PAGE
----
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Wednesday, June 7, 2006
Elias Says ...

By Elias Sports Bureau, Inc.
Special to ESPN Insider

A daily glance inside the numbers from the world of sports:

• Carolina followed up on its exciting 5-4 win in the opening game of the Stanley Cup Finals with a 5-0 triumph over Edmonton in Game 2. Carolina is the first team to score five-or-more goals in a game twice in one Stanley Cup Finals series since 1995, when the Devils completed their four-game sweep of the Red Wings with 5-2 wins in Games 3 and 4.

The Hurricanes are the first team to score at least five goals in each of the first two games of a Stanley Cup finals since 1982, when the Islanders opened the series with a 6-5 overtime win in Game 1 and a 6-4 win in Game 2 against Vancouver.

Andrew Ladd's first-period goal gave the Hurricanes a lead they never relinquished in their Game 2 win over the Oilers. Moreover, Ladd, at the age of 20 years, 177 days, became the youngest player to score a goal in the Stanley Cup finals since Jaromir Jagr knocked home a pair for Pittsburgh in the 1992 Finals, when he was 20 years, 101 days and 20 years, 107 days.

Cam Ward

Meanwhile, Cam Ward became the first rookie goaltender to shut out an opponent in the Stanley Cup finals since Patrick Roy did it for the Canadiens 20 years ago. Prior to Roy, no rookie had done that since Boston's Don Simmons in 1957.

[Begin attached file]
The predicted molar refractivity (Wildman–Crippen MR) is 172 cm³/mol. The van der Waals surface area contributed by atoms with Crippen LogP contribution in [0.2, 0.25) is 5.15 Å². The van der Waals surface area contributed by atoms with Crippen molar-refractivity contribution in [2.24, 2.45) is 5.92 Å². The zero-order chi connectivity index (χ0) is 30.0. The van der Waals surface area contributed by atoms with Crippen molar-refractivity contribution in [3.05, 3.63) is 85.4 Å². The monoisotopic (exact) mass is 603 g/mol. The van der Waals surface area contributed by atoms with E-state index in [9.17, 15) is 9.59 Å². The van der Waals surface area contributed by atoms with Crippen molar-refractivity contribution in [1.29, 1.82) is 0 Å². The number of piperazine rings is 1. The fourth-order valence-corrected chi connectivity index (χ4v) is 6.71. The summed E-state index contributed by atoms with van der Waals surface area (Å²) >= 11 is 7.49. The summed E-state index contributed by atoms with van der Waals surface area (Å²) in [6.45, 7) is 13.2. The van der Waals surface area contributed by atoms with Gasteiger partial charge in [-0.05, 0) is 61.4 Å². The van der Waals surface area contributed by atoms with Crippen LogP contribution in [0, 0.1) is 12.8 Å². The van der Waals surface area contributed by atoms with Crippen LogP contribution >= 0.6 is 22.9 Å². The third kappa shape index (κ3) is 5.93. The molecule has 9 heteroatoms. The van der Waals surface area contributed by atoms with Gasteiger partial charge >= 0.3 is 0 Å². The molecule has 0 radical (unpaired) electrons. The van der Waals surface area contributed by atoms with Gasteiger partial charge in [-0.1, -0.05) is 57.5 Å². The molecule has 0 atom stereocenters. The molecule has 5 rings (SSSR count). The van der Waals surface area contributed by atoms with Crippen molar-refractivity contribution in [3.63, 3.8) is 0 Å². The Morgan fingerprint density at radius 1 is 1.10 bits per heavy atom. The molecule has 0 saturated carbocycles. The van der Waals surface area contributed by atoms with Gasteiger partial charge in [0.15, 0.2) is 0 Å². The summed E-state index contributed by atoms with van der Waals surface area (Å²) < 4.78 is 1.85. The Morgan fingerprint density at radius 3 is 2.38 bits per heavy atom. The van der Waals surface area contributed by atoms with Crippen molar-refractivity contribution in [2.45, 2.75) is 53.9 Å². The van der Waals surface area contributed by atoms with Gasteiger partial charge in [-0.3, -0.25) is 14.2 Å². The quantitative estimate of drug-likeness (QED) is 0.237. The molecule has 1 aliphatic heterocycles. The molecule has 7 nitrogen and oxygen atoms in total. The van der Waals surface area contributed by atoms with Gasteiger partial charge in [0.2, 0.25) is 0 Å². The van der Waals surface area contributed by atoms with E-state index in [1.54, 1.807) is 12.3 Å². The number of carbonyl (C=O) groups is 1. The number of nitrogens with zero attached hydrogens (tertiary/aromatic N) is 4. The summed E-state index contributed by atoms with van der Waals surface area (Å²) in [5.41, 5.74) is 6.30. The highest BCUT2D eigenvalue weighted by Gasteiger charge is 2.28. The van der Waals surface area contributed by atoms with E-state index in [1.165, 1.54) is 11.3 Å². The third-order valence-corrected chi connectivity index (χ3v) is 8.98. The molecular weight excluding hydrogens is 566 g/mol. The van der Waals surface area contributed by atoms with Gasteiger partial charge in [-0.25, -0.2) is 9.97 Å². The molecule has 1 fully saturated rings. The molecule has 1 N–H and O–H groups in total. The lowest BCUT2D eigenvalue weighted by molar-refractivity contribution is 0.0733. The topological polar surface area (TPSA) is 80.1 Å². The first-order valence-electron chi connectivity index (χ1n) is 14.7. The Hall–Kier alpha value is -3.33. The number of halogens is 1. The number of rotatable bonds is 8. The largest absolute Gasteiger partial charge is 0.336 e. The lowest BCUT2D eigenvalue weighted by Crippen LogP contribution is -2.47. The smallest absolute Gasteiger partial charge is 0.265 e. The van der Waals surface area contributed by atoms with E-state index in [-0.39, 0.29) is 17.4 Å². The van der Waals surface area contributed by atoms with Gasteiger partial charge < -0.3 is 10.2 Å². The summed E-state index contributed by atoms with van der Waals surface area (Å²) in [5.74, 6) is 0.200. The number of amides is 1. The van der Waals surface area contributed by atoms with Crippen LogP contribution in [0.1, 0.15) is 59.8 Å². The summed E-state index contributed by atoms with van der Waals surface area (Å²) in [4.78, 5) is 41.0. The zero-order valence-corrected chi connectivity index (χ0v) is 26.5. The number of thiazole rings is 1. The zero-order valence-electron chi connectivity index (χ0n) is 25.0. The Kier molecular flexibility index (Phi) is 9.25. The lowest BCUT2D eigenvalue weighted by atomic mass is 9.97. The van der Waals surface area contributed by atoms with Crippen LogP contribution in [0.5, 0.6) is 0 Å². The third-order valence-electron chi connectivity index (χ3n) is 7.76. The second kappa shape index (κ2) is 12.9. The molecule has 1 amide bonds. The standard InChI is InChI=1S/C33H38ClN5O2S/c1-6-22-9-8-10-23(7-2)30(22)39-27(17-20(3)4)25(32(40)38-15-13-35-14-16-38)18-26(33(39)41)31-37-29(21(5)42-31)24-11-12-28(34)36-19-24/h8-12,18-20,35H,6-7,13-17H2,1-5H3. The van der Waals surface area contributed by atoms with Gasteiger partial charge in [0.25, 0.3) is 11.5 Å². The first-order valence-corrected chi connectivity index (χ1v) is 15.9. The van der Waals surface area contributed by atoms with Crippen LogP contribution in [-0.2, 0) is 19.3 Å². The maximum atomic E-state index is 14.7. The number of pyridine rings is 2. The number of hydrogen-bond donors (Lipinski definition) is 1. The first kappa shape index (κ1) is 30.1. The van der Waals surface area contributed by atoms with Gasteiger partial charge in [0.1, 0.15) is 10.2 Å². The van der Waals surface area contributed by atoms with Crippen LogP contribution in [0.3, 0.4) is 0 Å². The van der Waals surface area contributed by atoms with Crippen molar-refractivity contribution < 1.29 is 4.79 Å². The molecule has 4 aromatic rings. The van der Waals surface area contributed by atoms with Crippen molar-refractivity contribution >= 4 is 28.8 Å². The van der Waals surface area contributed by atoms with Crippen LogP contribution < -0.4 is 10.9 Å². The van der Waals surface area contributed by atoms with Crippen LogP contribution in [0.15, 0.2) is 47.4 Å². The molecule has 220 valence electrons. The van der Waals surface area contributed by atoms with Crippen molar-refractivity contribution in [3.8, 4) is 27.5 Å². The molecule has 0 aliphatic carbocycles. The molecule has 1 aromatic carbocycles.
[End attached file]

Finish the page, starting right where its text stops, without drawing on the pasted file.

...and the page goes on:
• Three goaltenders in two games? In the Stanley Cup finals? Tell the Oilers about it. After Ty Conklin relieved the injured Dwayne Roloson in the series opener, Jussi Markkanen was in the net to start Game 2. Just 60 minutes and one second into the series, Edmonton became the first team in 36 years to use three goaltenders in the Cup Finals; back in 1970, the Blues employed Glenn Hall, Jacques Plante and Ernie Wakely between the pipes.

Jered Weaver's third major-league game was much like the first two: a start, a win, and another game in which he allowed two-or-fewer runs in six-or-more innings.